As the dry hot summer has now pushed into autumn, rainfall events have been very few and far between. This is having a detrimental effect on our grasslands at Woodlands Historical Park. Even though this is nature and out of our control, we’re hoping to receive some soon. Naturally we go through drought periods and the bandicoots do adapt. But with grazing pressure also happening within the reserve this has become a combined effort and reduced our grass habitat cover.
During our recent monitoring, we were expecting fewer bandicoots to be caught as the animals adjust their breeding based on the conditions available, which were not favourable given the lack of rain. There is still plenty of natural food available just not the adequate grass habitat to commence large breeding rates. Conservation Volunteers Australia’s Project Officer Travis Scicchitano reports: “Our aim for this round of monitoring was to see the health of the bandicoots, not so much the numbers. We were please to find 45 animals that were captured and released - 28 male and 17 female. Over half of these were in fact 24 were cleanskins (caught for the first time). This indicates that the bandicoots are still breeding and turning over new stock despite the current conditions. Also, they were caught in all areas of the reserve, which was a positive outcome. Most importantly the animals were in good condition so hopefully they have got through the hardest part of this long summer and look forward to some rain over the cooler months.” Check out one of our bandicoot release videos – they are fast!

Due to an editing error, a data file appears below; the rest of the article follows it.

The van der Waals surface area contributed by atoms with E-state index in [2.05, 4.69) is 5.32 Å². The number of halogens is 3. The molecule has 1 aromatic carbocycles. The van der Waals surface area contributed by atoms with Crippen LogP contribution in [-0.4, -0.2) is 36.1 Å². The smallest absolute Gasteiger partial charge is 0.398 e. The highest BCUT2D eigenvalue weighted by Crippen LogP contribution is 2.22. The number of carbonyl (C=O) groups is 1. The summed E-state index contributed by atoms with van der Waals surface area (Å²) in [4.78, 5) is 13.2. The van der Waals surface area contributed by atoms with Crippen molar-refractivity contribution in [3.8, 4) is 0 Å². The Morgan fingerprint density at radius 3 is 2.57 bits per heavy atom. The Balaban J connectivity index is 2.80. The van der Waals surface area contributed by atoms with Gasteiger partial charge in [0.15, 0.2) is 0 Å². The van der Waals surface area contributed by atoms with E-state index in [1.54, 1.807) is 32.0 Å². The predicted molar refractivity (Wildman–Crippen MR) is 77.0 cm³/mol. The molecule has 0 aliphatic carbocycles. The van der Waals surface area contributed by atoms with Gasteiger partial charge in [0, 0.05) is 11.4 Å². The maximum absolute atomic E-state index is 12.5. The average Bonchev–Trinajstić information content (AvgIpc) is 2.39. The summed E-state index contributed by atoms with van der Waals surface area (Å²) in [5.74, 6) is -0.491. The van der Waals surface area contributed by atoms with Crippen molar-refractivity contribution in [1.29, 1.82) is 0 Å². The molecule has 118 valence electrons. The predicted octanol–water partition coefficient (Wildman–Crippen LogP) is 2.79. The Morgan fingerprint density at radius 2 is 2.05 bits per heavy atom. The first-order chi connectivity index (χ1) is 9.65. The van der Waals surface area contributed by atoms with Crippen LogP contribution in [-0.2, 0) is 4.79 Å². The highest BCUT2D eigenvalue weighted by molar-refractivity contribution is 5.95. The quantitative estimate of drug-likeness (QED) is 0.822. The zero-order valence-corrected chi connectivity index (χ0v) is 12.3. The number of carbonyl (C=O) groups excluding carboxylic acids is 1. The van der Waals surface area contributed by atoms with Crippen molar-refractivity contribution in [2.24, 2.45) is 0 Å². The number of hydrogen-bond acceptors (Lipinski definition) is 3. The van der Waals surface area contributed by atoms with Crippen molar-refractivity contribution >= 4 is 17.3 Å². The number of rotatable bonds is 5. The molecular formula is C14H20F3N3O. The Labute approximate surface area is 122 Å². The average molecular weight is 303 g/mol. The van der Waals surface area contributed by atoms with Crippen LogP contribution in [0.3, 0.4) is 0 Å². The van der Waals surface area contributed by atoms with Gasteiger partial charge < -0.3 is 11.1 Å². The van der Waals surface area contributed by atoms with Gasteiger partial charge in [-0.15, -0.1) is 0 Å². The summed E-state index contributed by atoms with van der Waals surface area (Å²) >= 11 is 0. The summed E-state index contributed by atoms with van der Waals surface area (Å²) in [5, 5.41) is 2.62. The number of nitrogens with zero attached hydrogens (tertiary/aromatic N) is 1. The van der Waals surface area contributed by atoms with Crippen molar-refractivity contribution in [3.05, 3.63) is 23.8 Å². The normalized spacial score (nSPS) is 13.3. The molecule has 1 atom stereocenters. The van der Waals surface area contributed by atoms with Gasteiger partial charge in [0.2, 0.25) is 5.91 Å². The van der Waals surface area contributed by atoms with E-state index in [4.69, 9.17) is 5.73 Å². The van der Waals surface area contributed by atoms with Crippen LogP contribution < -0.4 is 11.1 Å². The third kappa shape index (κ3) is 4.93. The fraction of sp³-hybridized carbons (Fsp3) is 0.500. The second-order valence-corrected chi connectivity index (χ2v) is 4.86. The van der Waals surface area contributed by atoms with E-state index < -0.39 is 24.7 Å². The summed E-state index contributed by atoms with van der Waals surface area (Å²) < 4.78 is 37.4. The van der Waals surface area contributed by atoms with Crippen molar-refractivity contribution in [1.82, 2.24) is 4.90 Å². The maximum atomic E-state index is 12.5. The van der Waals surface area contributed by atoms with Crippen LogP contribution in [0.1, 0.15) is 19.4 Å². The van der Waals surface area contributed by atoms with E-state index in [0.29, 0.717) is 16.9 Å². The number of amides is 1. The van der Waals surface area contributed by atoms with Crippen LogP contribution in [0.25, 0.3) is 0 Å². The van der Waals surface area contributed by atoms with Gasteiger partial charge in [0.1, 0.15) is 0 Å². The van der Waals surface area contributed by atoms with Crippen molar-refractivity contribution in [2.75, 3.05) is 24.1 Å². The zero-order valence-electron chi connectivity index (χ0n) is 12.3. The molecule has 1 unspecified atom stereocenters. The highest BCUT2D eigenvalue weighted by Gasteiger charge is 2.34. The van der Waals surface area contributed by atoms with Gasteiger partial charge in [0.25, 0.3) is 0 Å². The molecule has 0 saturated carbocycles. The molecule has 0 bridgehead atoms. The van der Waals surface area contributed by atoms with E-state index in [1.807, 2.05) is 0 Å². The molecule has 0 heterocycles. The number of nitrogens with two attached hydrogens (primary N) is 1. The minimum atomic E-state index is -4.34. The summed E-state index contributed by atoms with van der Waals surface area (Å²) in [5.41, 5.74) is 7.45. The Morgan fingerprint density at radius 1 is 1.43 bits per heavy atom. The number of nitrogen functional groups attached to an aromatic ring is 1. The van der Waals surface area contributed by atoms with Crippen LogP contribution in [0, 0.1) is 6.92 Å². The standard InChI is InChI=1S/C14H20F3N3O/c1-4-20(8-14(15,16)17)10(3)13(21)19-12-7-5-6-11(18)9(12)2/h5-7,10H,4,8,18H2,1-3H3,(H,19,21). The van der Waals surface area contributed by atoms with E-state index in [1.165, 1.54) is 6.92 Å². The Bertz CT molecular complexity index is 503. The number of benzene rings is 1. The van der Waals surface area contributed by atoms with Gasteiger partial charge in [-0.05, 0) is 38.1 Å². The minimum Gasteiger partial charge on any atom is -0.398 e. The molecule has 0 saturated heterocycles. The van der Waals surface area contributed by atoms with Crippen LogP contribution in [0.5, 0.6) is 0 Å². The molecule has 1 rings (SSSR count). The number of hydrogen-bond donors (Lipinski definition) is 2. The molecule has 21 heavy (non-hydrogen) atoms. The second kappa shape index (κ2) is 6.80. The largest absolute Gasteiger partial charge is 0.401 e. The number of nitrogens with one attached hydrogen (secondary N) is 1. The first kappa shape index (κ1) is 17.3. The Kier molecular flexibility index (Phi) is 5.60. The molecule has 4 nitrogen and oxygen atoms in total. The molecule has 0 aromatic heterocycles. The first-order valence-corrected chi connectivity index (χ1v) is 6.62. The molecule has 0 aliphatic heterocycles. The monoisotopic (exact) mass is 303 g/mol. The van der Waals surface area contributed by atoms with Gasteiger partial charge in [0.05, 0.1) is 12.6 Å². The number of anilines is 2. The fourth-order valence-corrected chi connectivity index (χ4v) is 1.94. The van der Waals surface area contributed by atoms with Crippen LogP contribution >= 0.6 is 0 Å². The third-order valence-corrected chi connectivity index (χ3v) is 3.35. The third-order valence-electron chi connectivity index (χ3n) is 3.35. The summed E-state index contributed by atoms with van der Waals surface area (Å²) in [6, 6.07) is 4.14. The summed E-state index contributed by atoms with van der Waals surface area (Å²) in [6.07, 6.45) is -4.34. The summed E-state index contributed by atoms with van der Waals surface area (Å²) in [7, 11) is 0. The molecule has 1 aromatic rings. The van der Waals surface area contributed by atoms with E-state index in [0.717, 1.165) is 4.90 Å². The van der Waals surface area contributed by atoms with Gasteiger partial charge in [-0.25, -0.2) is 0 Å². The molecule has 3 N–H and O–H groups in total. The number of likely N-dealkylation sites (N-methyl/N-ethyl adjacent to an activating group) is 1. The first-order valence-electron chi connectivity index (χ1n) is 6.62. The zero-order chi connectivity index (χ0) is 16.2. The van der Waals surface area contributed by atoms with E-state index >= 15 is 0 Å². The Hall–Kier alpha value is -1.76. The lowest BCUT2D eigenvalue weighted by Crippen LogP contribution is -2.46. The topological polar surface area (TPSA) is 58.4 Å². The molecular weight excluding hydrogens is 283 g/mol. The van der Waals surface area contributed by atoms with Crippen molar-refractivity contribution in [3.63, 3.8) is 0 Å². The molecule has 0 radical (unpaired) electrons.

It was a tough monitoring program in Hamilton this round as the original dates had to be cancelled due to a bushfire. Travis explains, “The bushfire was moving in the direction of the reserve the week before, so no chances were taken and we postponed the monitoring for two weeks once the fire had been put out. Fortunately, at no stage was the reserve under threat due to excellent fire management plans and protection. We appreciate the efforts of all the staff and volunteers who had to reschedule their time under such short notice.”
Once monitoring commenced, it was great to see that Hamilton’s bandicoots are continuing to grow in numbers and all are passing their health checks. Travis says, “40 bandicoots were caught and processed and all doing very well. We now estimate the population to be around 80 - 100 and hoping this will increase up to 150 by the end of the year. So, bring on the rain to improve breeding conditions and we look forward to providing updates throughout the year.”
As always, would like to thank our supporters, volunteers and very generous GlobalGiving donors. Without your support, we wouldn’t be able to continue engaging the community in local conservation efforts. Further donations are definitely appreciated, and will help us to continue to make a difference for our endangered native species.
Volunteers releasing bandicoot after health check